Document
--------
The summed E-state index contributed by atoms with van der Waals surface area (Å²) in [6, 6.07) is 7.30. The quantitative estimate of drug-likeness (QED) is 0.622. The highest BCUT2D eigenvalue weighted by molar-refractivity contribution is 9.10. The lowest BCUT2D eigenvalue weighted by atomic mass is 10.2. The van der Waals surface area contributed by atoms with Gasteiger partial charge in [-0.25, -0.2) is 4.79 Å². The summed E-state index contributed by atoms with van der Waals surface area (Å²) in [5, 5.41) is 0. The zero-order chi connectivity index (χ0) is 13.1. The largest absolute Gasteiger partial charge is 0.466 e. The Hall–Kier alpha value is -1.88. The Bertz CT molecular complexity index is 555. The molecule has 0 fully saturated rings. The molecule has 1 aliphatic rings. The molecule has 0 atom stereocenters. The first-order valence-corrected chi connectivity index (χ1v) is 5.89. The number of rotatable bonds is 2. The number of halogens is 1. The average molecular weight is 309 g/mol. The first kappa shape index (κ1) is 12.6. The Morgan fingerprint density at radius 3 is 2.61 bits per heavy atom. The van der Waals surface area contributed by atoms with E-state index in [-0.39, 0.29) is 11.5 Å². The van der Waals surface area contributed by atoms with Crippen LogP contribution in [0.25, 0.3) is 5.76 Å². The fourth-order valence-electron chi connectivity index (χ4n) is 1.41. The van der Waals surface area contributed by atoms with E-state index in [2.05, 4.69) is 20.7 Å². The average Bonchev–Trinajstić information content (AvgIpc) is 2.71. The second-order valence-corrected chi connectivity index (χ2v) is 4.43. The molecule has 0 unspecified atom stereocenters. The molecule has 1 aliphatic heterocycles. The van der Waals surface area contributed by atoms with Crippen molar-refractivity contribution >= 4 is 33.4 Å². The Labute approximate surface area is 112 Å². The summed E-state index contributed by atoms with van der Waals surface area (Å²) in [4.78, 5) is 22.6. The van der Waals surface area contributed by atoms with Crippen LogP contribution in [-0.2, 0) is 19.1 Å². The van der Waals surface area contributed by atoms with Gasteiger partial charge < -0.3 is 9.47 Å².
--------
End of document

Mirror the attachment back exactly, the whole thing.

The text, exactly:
The summed E-state index contributed by atoms with van der Waals surface area (Å²) in [6, 6.07) is 7.30. The quantitative estimate of drug-likeness (QED) is 0.622. The highest BCUT2D eigenvalue weighted by molar-refractivity contribution is 9.10. The lowest BCUT2D eigenvalue weighted by atomic mass is 10.2. The van der Waals surface area contributed by atoms with Gasteiger partial charge in [-0.25, -0.2) is 4.79 Å². The summed E-state index contributed by atoms with van der Waals surface area (Å²) in [5, 5.41) is 0. The zero-order chi connectivity index (χ0) is 13.1. The largest absolute Gasteiger partial charge is 0.466 e. The Hall–Kier alpha value is -1.88. The Bertz CT molecular complexity index is 555. The molecule has 0 fully saturated rings. The molecule has 1 aliphatic rings. The molecule has 0 atom stereocenters. The first-order valence-corrected chi connectivity index (χ1v) is 5.89. The number of rotatable bonds is 2. The number of halogens is 1. The average molecular weight is 309 g/mol. The first kappa shape index (κ1) is 12.6. The Morgan fingerprint density at radius 3 is 2.61 bits per heavy atom. The van der Waals surface area contributed by atoms with E-state index in [-0.39, 0.29) is 11.5 Å². The van der Waals surface area contributed by atoms with Crippen LogP contribution in [0.25, 0.3) is 5.76 Å². The fourth-order valence-electron chi connectivity index (χ4n) is 1.41. The van der Waals surface area contributed by atoms with E-state index in [2.05, 4.69) is 20.7 Å². The average Bonchev–Trinajstić information content (AvgIpc) is 2.71. The second-order valence-corrected chi connectivity index (χ2v) is 4.43. The molecule has 0 unspecified atom stereocenters. The molecule has 1 aliphatic heterocycles. The van der Waals surface area contributed by atoms with Crippen molar-refractivity contribution >= 4 is 33.4 Å². The Labute approximate surface area is 112 Å². The summed E-state index contributed by atoms with van der Waals surface area (Å²) in [4.78, 5) is 22.6. The van der Waals surface area contributed by atoms with Crippen LogP contribution in [-0.2, 0) is 19.1 Å². The van der Waals surface area contributed by atoms with Gasteiger partial charge < -0.3 is 9.47 Å².